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BHP CEO examined oil unit fate at least twice since taking post

Conventional oil and shale assets remain ‘good fit’, Mackenzie says.

BHP Billiton reviewed the status of its $29 billion oil unit at least twice since 2013, the No. 1 miner revealed in making a detailed rejection of billionaire Paul Singer’s Elliott Management Corporation’s call for a spinoff of the US petroleum operations as part of a company-wide overhaul.

Chief executive officer Andrew Mackenzie ordered assessments on the oil division’s future following his appointment to the role in 2013 and when the Melbourne-based company completed the 2015 spinoff of unwanted metals and coal assets into South32, he told analysts Wednesday on a conference call. 

“I’ve asked the question about the fit of petroleum in our business at every major milestone in my time at the company,” said Mackenzie. “I continue to conclude petroleum is a good fit with our current strategy.”

The oil unit, with assets in areas including the US, Australia and the Caribbean, offers BHP a “unique form of diversification and this makes us unusual — but unusually advantaged,” Mackenzie said. The unit’s average underlying earnings before interest, tax, depreciation and amortisation margin of 66% over the past five years means the oil division is BHP’s top performer, he said. It’s worth about $29 billion, according to Morgan Stanley.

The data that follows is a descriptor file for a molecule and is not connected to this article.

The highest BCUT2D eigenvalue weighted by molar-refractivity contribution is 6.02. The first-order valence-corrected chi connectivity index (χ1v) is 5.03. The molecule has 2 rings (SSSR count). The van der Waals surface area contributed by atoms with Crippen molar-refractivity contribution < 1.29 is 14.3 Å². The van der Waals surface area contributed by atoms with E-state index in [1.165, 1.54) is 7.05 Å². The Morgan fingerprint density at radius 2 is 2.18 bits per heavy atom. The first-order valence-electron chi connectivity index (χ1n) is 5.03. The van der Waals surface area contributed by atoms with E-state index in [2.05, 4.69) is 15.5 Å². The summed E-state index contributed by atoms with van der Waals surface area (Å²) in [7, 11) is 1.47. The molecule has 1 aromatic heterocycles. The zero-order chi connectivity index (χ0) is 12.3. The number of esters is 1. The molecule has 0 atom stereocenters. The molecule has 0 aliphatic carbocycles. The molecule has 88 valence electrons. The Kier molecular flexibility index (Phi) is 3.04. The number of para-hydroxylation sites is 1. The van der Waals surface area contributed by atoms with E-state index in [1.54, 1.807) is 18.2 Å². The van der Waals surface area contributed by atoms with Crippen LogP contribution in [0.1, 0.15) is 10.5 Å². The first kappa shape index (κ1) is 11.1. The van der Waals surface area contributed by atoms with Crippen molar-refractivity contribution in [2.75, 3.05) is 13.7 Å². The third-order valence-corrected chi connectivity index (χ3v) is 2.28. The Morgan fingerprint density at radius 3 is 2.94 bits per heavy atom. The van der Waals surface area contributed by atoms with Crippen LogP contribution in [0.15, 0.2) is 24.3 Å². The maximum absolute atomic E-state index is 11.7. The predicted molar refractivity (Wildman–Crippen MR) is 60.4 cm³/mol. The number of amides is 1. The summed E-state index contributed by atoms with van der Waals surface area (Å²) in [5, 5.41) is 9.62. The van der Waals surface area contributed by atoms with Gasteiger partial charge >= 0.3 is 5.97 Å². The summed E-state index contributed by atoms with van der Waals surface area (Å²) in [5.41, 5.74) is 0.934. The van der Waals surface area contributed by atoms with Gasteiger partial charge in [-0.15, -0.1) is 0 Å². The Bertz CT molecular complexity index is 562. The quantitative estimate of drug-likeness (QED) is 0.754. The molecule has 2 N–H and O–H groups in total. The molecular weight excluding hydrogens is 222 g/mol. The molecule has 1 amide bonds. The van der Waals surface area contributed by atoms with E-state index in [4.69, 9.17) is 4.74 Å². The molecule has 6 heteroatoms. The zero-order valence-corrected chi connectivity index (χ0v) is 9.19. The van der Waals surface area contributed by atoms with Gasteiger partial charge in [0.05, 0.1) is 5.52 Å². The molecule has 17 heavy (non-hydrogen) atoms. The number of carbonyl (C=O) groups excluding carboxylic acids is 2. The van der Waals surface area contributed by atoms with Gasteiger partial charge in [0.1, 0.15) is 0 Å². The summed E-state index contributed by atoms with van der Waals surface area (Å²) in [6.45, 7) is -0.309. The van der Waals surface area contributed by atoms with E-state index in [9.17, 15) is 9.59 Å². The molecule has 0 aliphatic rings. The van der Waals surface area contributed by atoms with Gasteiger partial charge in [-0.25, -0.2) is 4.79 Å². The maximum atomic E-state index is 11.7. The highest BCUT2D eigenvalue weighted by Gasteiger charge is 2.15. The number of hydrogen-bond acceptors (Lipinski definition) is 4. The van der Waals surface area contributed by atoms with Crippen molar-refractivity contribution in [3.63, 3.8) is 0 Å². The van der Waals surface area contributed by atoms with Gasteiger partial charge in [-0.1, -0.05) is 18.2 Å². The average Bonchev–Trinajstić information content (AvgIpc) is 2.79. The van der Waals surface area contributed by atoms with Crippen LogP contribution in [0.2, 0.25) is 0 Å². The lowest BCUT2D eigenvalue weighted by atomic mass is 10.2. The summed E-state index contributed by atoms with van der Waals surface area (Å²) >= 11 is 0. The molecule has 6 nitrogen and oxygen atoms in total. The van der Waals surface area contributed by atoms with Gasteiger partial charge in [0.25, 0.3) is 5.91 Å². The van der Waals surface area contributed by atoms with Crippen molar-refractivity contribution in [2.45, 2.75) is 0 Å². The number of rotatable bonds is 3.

Higher Returns

Elliott has urged BHP to spin off US oil and gas assets it estimates to be worth $22 billion, and has argued for higher returns for investors and changes to the mining firm’s corporate structure that would create a primary listing in London. The costs and risks associated with the proposals outweigh the benefits, Mackenzie said on the call.

BHP’s Sydney-listed shares have pared gains after jumping 4.6% on Monday when Elliott disclosed details of its proposals and talks with management. The producer has been in talks with Elliott for eight months over its proposals and remains open to further discussions with the fund or other holders, Mackenzie said.

While BHP will continue to review its dual-listed structure, the company’s focus is on its balance sheet and it doesn’t see the time as right for a $6 billion buy-back as proposed by the hedge fund, chief financial officer Peter Beaven said on the call.

BHP has been working with advisers from Goldman Sachs Group for several months in response to the plans put forward by Elliott, people with knowledge of the matter said Tuesday.

© 2017 Bloomberg

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Vick Lallbahadur

Vick Lallbahadur

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